m_value = value;
            emit valueChanged(value);
        }
    }
    

    The connection:

     Counter a, b;
        QObject::connect(&a, &Counter::valueChanged,
                         &b, &Counter::setValue);
    

    The usage:

        a.setValue(12);     // a.value() == 12, b.value() == 12
        b.setValue(48);     // a.value() == 12, b.value() == 4
    

    When you call setValue from object a and that this value does not match the current counter, the valueChanged signal will be emitted with the new value as parameter.
    Then, the setValue of b will be called with as parameter the new value.



  • @AnneRanch said in How to "emit " SIGNAL " after "addItem"?:

    It does not explain how such parameter gets thru to the SLOT also.

    When you are using the new style signal-slot connections then the C++ compiler checks that the sender and receiver have matching signatures (or close enough) at compile time and fails to compile if they do not.
    https://wiki.qt.io/New_Signal_Slot_Syntax#Type_mismatch

    There's not much to explain here to the user of the signal-slot mechanism. The value passed with the signal function call, e.g. fooSignal("barbaz"), is delivered to any slot function connected to the signal essentially as if you had called fooSlot("barbaz"). (The slot may not be called instantly depending on circumstances.) The precise internals of this mechanism are much more involved, but only of relevance if you intend to develop the Qt library yourself.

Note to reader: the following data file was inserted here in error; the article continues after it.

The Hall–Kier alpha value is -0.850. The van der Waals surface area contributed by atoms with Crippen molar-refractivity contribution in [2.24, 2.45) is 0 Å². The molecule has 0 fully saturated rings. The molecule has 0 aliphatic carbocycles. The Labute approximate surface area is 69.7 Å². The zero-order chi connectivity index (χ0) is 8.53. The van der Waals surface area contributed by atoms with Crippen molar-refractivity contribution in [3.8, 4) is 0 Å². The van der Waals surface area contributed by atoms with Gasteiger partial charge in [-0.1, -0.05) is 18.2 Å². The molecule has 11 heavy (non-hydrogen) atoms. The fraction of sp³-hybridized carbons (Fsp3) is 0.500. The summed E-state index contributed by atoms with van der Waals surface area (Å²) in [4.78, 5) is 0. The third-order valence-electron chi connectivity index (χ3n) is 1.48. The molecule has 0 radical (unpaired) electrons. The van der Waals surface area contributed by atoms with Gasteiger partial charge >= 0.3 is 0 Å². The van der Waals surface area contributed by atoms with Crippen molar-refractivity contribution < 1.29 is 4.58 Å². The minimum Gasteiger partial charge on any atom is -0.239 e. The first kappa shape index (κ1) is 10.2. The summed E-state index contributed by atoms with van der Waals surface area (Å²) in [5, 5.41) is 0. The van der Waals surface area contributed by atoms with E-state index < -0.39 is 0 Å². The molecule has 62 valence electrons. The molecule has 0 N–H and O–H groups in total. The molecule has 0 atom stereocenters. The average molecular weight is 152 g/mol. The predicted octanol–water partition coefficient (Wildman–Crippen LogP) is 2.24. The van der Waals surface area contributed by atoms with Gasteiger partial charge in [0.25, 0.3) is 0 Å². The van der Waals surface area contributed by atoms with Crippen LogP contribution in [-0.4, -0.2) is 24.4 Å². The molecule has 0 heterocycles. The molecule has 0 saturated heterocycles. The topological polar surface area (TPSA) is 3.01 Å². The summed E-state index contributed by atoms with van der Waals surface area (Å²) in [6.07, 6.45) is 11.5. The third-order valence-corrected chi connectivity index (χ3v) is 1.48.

• @AnneRanch said in How to "emit " SIGNAL " after "addItem"?:

    Now that is clear as mud.
    I have control over the SLOT - that is not the issue.

    My question is
    if the SIGNAL contains , carries or whatever term is used , the "item" (as a parameter) without specifying "item' in ":connect" as parameter
    AND
    SLOT connects to such SIGNAL , again without specifying it in "connect"
    syntax

    This don't made sense to me.

    Qt has 2 syntax to create a connection:

    • the "old" one with SLOT() and SIGNAL() macros
    • the "new" one where you can specify the signal and slots functions.

    With the old syntax, you have to specify all parameter types (not names), because corresponding slot or signal are found per introspection (all QMeta stuff). So there is no way, at compilation time, to know if signal or slot exists.

    With the new syntax, you give full function name. This way it is possible, at compilation, to the check if corresponding signal/slots exists.